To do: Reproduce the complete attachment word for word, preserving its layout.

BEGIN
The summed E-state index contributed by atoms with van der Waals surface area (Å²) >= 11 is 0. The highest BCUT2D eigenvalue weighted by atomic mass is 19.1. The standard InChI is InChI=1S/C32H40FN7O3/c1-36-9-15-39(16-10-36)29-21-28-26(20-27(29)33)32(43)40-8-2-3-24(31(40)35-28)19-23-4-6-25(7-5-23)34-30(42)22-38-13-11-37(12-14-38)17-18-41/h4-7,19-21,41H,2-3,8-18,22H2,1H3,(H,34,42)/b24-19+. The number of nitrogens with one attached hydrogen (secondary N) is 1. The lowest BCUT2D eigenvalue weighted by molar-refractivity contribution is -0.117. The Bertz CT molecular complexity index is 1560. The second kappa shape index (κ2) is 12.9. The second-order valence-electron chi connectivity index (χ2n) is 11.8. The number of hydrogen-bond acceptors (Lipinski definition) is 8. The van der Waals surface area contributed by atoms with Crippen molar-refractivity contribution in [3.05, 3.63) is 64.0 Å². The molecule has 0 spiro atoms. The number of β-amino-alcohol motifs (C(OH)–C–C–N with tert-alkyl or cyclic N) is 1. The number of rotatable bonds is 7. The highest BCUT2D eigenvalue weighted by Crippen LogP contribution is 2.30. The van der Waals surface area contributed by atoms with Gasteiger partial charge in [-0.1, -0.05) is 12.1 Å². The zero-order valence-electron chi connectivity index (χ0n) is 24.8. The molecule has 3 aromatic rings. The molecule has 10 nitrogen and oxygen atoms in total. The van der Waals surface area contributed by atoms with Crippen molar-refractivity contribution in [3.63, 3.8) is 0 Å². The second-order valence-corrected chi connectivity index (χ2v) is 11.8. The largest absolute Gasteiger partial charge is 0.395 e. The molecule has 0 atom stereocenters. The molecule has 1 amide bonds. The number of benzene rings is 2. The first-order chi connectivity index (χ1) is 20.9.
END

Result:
The summed E-state index contributed by atoms with van der Waals surface area (Å²) >= 11 is 0. The highest BCUT2D eigenvalue weighted by atomic mass is 19.1. The standard InChI is InChI=1S/C32H40FN7O3/c1-36-9-15-39(16-10-36)29-21-28-26(20-27(29)33)32(43)40-8-2-3-24(31(40)35-28)19-23-4-6-25(7-5-23)34-30(42)22-38-13-11-37(12-14-38)17-18-41/h4-7,19-21,41H,2-3,8-18,22H2,1H3,(H,34,42)/b24-19+. The number of nitrogens with one attached hydrogen (secondary N) is 1. The lowest BCUT2D eigenvalue weighted by molar-refractivity contribution is -0.117. The Bertz CT molecular complexity index is 1560. The second kappa shape index (κ2) is 12.9. The second-order valence-electron chi connectivity index (χ2n) is 11.8. The number of hydrogen-bond acceptors (Lipinski definition) is 8. The van der Waals surface area contributed by atoms with Crippen molar-refractivity contribution in [3.05, 3.63) is 64.0 Å². The molecule has 0 spiro atoms. The number of β-amino-alcohol motifs (C(OH)–C–C–N with tert-alkyl or cyclic N) is 1. The number of rotatable bonds is 7. The highest BCUT2D eigenvalue weighted by Crippen LogP contribution is 2.30. The van der Waals surface area contributed by atoms with Gasteiger partial charge in [-0.1, -0.05) is 12.1 Å². The zero-order valence-electron chi connectivity index (χ0n) is 24.8. The molecule has 3 aromatic rings. The molecule has 10 nitrogen and oxygen atoms in total. The van der Waals surface area contributed by atoms with Crippen molar-refractivity contribution in [3.63, 3.8) is 0 Å². The second-order valence-corrected chi connectivity index (χ2v) is 11.8. The largest absolute Gasteiger partial charge is 0.395 e. The molecule has 0 atom stereocenters. The molecule has 1 amide bonds. The number of benzene rings is 2. The first-order chi connectivity index (χ1) is 20.9.